The Pen in your Hand.

A story by the poet Ann Kestner I read this morning… I wanted very much to share it.

“My father worked with wood and metal and concrete. I work with ink and paper and metaphors.

It is not a far stretch between engineer and poet. We do the same work.

My father is almost 80. He worked 20 years for Otis Elevator before the layoff came and then he found employment here and there and then over there – for nearly 45 years he worked as a mechanical engineer. Nothing he designed carries his name. No one knows it was his mind, his imagination that engineered the freight elevator of the fallen Twin Towers and countless other things. His creations are all credited to the companies he worked for.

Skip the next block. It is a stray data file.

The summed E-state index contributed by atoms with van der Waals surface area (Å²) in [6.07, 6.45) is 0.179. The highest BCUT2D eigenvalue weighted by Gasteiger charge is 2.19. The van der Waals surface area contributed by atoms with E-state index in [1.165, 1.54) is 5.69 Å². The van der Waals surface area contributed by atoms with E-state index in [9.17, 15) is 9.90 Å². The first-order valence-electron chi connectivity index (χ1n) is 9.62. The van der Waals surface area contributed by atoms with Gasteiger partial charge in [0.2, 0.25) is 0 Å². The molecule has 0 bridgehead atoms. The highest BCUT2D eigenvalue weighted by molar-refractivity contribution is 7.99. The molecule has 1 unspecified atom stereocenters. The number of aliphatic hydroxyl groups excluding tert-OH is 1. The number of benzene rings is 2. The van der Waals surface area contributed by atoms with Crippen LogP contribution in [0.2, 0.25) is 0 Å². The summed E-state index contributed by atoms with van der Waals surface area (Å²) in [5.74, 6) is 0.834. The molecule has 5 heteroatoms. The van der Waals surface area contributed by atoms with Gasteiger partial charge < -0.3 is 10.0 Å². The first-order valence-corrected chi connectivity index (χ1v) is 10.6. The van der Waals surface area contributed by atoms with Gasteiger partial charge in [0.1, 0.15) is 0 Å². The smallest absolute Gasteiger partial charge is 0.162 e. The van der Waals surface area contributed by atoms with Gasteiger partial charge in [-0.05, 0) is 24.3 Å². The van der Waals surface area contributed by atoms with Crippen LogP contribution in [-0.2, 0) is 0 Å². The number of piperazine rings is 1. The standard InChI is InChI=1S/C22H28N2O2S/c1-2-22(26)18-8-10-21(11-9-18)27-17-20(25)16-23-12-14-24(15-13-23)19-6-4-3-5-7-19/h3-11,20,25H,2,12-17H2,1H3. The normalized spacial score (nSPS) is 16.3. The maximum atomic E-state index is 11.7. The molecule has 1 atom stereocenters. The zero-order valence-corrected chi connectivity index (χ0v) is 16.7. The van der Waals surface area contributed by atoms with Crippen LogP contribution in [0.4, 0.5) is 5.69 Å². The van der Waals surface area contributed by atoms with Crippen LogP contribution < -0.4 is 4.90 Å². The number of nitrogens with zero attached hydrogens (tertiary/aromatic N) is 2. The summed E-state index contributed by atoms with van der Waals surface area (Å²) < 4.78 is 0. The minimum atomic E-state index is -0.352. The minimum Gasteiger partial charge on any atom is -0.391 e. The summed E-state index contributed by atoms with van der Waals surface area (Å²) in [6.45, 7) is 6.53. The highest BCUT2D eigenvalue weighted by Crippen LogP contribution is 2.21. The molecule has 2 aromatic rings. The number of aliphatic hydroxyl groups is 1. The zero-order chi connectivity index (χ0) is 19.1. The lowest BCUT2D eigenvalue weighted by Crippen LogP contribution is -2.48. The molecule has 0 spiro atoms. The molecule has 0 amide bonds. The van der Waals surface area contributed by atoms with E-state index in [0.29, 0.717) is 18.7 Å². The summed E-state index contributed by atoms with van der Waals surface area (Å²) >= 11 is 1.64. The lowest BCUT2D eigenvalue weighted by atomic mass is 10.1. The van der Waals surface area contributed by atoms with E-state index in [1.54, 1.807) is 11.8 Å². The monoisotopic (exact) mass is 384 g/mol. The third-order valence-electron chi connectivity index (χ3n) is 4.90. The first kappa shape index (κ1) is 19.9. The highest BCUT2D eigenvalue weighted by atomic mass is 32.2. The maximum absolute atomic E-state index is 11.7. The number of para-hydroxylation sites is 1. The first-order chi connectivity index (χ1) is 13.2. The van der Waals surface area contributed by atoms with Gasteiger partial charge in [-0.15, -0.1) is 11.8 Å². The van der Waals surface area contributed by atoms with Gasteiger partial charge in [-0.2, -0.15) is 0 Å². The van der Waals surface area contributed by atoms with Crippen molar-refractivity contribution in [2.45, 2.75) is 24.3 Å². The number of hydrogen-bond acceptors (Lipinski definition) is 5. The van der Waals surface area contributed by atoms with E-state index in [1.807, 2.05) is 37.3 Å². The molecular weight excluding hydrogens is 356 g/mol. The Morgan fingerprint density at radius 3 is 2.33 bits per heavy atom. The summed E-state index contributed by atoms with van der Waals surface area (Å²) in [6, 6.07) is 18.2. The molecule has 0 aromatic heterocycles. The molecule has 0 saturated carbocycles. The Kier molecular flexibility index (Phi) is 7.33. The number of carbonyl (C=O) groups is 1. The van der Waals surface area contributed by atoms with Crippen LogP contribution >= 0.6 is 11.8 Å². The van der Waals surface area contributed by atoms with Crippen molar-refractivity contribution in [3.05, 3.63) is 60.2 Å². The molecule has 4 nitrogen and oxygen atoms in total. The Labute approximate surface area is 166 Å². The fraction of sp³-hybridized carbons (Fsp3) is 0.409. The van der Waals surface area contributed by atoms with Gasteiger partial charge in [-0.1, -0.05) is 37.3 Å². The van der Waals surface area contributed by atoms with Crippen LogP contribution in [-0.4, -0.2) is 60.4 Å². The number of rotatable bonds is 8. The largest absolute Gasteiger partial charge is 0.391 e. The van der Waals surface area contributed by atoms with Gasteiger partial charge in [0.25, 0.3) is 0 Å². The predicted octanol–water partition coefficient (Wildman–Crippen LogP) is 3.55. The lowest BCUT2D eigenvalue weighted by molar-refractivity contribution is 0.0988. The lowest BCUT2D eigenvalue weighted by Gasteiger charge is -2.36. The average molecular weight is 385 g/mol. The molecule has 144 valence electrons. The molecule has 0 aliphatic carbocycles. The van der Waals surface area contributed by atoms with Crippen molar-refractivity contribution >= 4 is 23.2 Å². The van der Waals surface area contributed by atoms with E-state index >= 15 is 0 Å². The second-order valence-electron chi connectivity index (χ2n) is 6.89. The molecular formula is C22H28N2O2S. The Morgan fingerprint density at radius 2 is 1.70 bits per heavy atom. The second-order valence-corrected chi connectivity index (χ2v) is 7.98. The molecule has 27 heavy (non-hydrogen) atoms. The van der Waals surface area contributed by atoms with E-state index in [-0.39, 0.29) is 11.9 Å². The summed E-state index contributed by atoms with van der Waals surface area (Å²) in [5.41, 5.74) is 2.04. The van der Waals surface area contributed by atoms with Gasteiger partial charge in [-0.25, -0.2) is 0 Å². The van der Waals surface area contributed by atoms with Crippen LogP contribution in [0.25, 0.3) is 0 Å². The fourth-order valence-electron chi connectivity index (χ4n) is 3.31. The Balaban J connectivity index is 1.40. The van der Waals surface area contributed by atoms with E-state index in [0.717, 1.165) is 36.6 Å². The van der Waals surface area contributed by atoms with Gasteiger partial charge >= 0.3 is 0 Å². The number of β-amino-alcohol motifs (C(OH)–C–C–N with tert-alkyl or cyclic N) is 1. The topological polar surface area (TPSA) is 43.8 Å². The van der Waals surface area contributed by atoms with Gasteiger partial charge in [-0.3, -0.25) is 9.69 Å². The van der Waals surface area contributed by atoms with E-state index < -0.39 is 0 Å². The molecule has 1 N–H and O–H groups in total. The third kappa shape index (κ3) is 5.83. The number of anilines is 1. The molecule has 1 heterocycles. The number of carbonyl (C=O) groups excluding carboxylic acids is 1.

The pen in your hand, the hubcap on your car, your front door – Everyday we live our lives using things imagined by people whose names we will never know.

As poets, we may not be paid well or at all, but at least our creations carry our name.”

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Writer and Poet

Tricia McCallum profile

Tricia McCallum

Always be a poet. Even in prose.
Charles Baudelaire.

In essence I am a storyteller who writes poems. Put simply, I write the poems I want to read.[…]

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Thanks for sharing


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